The Government has plans to introduce subsidiary legislation to implement provisions under the Companies Ordinance relating to legitimate and necessary access to personal information contained in the Companies Register. The Hong Kong Institute of Directors supports the new arrangement.
Under the new arrangement, public inspection of the Companies Register will not be precluded. The Companies Ordinance does enable public inspection of data in the Companies Register, but the inspection must comport with the law.
The Companies Ordinance as passed into law contains provisions specifying that public inspection of the Companies Register should only be for the purposes set out in section 45(1).
A main purpose of public inspection of the Companies Register is to ascertain the identity of a director of a certain company.
Under the new arrangement, a director may provide a correspondence address to be displayed in the Companies Register, and only a part of the identification numbers will be on display. The data so displayed should in most ordinary circumstances enable the person seeking information to ascertain the identity of a director. For service of documents and legal proceedings, the company’s registered address or another service address that the director provides is sufficient.
Under the new arrangement, there will also be a mechanism to enable Specified Persons (e.g., minority shareholders, financial institutions, certain professional bodies, employees who are owed back wages, etc.) to seek court approval to obtain a director’s usual residential address and identification number in full. A court may grant such access if deemed appropriate. The Companies Registry may also disclose a director’s usual residential address if the CR cannot establish contact with the director using the correspondence address provided. Government departments and law enforcement agencies may also obtain full personal details of a director through the CR for law enforcement.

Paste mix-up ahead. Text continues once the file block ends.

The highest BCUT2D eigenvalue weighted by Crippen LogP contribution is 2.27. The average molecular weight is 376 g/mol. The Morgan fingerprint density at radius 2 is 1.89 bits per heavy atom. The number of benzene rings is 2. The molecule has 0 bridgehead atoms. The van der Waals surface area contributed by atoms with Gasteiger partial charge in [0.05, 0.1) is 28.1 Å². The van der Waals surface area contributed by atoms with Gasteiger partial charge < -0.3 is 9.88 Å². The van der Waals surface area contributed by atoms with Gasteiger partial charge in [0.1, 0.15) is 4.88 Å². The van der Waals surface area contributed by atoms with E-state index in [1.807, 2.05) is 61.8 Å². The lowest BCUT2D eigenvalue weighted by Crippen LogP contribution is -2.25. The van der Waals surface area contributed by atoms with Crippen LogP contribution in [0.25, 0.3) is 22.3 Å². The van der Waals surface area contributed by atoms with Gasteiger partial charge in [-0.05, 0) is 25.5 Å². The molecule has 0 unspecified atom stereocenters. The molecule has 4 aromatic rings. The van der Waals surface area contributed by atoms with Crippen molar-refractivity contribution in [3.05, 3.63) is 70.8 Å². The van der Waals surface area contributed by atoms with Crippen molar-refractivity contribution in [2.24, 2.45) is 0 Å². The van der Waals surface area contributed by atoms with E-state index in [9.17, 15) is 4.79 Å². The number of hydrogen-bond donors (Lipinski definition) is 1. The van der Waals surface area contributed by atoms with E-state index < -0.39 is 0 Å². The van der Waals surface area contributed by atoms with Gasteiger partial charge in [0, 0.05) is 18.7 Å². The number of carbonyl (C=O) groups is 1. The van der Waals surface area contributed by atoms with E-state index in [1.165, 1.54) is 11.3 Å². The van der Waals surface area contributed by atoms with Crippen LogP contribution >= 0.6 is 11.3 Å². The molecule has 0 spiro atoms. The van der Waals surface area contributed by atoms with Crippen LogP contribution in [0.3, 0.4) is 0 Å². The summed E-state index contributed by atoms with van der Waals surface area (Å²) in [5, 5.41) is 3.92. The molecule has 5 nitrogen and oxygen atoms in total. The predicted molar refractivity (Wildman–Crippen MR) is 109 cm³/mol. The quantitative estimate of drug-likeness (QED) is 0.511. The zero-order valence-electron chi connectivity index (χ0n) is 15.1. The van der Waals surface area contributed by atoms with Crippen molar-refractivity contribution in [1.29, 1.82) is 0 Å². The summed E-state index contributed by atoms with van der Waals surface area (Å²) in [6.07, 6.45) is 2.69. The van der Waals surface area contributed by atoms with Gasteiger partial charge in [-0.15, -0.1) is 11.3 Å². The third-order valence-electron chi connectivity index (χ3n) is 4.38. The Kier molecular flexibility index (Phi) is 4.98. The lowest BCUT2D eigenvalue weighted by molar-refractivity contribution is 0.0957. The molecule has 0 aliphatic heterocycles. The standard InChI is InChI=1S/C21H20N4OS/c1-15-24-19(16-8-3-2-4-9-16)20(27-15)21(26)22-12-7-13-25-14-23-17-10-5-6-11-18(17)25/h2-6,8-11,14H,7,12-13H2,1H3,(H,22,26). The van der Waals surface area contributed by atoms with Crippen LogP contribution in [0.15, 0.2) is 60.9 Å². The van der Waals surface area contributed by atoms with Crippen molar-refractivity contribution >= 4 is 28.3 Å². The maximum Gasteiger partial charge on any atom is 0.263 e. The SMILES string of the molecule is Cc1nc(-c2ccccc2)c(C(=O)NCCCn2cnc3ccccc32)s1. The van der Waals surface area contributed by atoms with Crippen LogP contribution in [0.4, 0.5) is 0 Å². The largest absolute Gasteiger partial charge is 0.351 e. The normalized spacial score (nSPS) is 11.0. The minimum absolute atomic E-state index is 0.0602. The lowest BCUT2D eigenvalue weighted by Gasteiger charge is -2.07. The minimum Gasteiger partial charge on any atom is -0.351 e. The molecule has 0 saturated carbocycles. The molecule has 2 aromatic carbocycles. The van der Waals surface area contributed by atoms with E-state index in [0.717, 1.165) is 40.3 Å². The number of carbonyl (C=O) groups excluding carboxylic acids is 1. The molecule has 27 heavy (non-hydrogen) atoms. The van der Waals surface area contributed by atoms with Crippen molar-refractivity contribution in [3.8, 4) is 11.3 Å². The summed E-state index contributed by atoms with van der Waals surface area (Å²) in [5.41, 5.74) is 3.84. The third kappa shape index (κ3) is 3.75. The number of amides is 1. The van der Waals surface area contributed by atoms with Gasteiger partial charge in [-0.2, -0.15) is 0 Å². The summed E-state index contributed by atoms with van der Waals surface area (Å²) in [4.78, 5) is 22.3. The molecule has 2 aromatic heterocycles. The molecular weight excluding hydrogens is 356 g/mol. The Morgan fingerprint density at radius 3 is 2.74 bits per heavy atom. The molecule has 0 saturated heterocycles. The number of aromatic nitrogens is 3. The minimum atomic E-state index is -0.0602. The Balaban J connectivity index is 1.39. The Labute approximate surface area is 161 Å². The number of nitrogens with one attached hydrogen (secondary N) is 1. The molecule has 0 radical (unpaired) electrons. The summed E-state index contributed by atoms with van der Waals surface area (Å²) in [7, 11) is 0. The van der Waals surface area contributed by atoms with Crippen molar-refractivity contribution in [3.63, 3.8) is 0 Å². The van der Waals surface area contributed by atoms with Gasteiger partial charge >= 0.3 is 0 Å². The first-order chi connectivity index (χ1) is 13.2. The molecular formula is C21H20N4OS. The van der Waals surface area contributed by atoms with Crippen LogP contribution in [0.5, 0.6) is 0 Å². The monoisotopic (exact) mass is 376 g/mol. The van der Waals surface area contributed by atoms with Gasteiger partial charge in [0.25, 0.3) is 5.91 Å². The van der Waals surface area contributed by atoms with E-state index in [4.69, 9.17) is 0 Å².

HKIoD is all for accountability of company directors, but the accountability need not come from open access to a director’s residential address or to the director’s personal identification number in full. The key is to have ways to ascertain the identity of a director. Under the new arrangement, the public will have adequate channels to obtain information to prevent directors from being held accountable or getting away with wrongdoings.
We may still borrow from other jurisdictions to make it more convenient to ascertain a director’s identity without attracting abuse of personal information. We can look to Australia, and consider introducing official, unique Director Identification Numbers to be used by the same director across different entities for the duration of the director’s life. Such DIN will improve traceability of a director’s involvement across different entities at different times. Such traceability would especially help tackle phoenix activities, making it harder for culpable directors to hide.
But for the upstanding director, a DIN will not be a burden and can indeed signify one’s credibility.
About The Hong Kong Institute of Directors
The Hong Kong Institute of Directors (“HKIoD”) is Hong Kong’s premier body representing directors to foster the long-term success of companies through advocacy and standards-setting in corporate governance and professional development for directors. A non-profit-distributing organisation with membership consisting of directors from listed and non-listed companies, HKIoD is committed to providing directors with educational programmes and information service and establishing an influential voice in representing directors. With international perspectives and a multi-cultural environment, HKIoD conducts business in biliteracy and trilingualism. HKIoD is a member institute of the Global Network of Director Institutes, a worldwide alliance of leading director institutes.